Of Orcs and Ukes – the Orculele


At first glance, Orcs and ukuleles do not go together very well. Orcs, in J.R.R. Tolkien’s stories, are vile, petty, quarrelsome, violent…the antithesis of aloha.

Nor do I have a clever explanation for why they belong together, for instance revealing connection unearthed from Tolkien’s less known works like the Silmarillion or The Book of Lost Tales (which have so much to say about ukuleles).

One thing just led to another, starting with a curious piece of wood.

My friend Konrad, who makes astonishing hand planes, is a magnet for great wood–it seems to find him as often as he finds it (he might disagree, but that’s how it feels to me). In the course of his work he squeezes everything possible out of each precious old plank, many of which are generations old. As with great gemstones, long hours go into figuring out how to best cut it, and often little more than toothpicks and sawdust are left when he has finished.

From time to time, though, there are scraps that I can turn into a headstock overlay–the thin layer of wood on the top of the neck where the tuners and my new-moon logo are.

We were looking at one such piece a few years back, and in a Rorschach moment I said that the swirling orange and black grain looked like the eye of Sauron. As if triggered by an earthquake, we erupted with ideas and laughter, and within minutes the orculele took shape.

Two orculeles, in fact: one in austere blackwood for Isengard and the tower of Orthanc, the other in swirling orange and black woods for Mordor and Barad-dur. They bore the shield-symbols of Saruman’s white hand and Sauron’s red eye (both originally drawn by Tolkien, though you’ll have to search for them, I’m not finding stable links), and common to both, the beautiful but terrible Elvish inscription on the One Ring at the heart of the entire story.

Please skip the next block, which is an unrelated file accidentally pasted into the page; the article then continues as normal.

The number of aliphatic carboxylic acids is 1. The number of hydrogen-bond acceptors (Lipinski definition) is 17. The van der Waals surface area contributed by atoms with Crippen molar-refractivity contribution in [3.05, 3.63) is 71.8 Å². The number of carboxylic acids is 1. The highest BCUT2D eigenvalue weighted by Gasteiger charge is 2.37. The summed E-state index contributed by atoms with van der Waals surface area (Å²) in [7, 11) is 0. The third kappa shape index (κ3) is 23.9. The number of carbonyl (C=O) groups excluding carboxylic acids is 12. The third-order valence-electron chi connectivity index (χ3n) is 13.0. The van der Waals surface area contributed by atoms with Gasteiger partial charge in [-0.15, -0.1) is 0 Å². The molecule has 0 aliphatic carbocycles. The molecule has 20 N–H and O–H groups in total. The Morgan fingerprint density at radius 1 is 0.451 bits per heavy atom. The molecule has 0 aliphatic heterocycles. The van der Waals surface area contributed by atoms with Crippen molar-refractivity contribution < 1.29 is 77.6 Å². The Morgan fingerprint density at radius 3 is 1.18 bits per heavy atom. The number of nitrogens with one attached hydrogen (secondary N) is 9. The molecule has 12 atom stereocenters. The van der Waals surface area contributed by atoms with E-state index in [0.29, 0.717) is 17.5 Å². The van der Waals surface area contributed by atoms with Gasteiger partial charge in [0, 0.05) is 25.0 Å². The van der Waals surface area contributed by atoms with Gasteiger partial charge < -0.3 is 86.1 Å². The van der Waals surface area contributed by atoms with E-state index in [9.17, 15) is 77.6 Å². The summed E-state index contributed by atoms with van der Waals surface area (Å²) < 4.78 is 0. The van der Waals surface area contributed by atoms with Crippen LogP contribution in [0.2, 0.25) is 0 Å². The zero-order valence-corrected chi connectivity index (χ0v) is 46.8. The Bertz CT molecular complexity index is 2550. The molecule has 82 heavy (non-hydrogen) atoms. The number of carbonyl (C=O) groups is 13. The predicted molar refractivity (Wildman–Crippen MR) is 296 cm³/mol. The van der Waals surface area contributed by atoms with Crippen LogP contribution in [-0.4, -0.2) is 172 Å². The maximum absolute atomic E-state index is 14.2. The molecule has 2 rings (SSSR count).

The key woods were already in the shop. I had African blackwood slashed with pale yellow streaks, perfect for Saruman’s Orthanc themes. The pinnacle, however, was a single small billet of palisander with…volcanoes. Volcanoes! Orodruin (Mt. Doom, in Mordor)–where Sauron forged the One Ring, and where Frodo’s journey ends with the Ring’s destruction! Destiny was obviously speaking–the orculeles were inevitable.

Or not. A couple of cancer diagnoses (and a host of less dramatic things) made the path far more crooked than it first appeared. However, with the cancers at bay for now, the orculeles are once again progressing, and if providence smiles I will bring them to the Reno Ukulele Festival in April.

Volcanic terrain requires the finest of shavings. 

But…ukes simply aren’t Orkish

Ahhh…yes. I’m forced to agree. This has bothered me (on an off) since the initial rush subsided, not just because orcs and ukes are so spiritually different, but because Tolkien’s rich tales and imagery quickly spawned non-Orkish ukes.

However, my attempts at alternate names have so far been abysmal, too embarrassing to share. It doesn’t help that “orculele” rolls off the tongue so damnably well.

With no pretense of logic then, I will say that orculeles are not grim and ugly, nor nasty sounding, nor badly made–I make them to delight, as always. When I’m not obsessing over what purer minds may think, even the name (orculele) is cheerful to me, sounding so much like “ukulele”.

Though visually these first Black and Mordor orculeles reference Tolkien’s darker imagery, they are light at heart. Like our German shepherd Cap, who many folks find intimidating, these ukes just want a little loving.

But maybe not after a mud bath…

Ack! This sounds crazy! And when I complete the Elvish ukes, or Hobbit-ish ones, what then? A Galadriel orculele, or the tireless Orculeles of Rohan? Ridiculous!

If you come up with a great name–one name to rule them all (sorry!)–please, please share! I will hold you in esteem and sing your praises on this site, in the tradition of song-making that runs throughout Tolkien’s work.


Unnaturally observant readers may notice that the Elvish text at the top of this page is not the original inscription on the One Ring. It is instead a riff on the last phrase of that inscription (kindly translated by a Tolkien language expert), which says “And in the music join them”, pretty well capturing why I make instruments.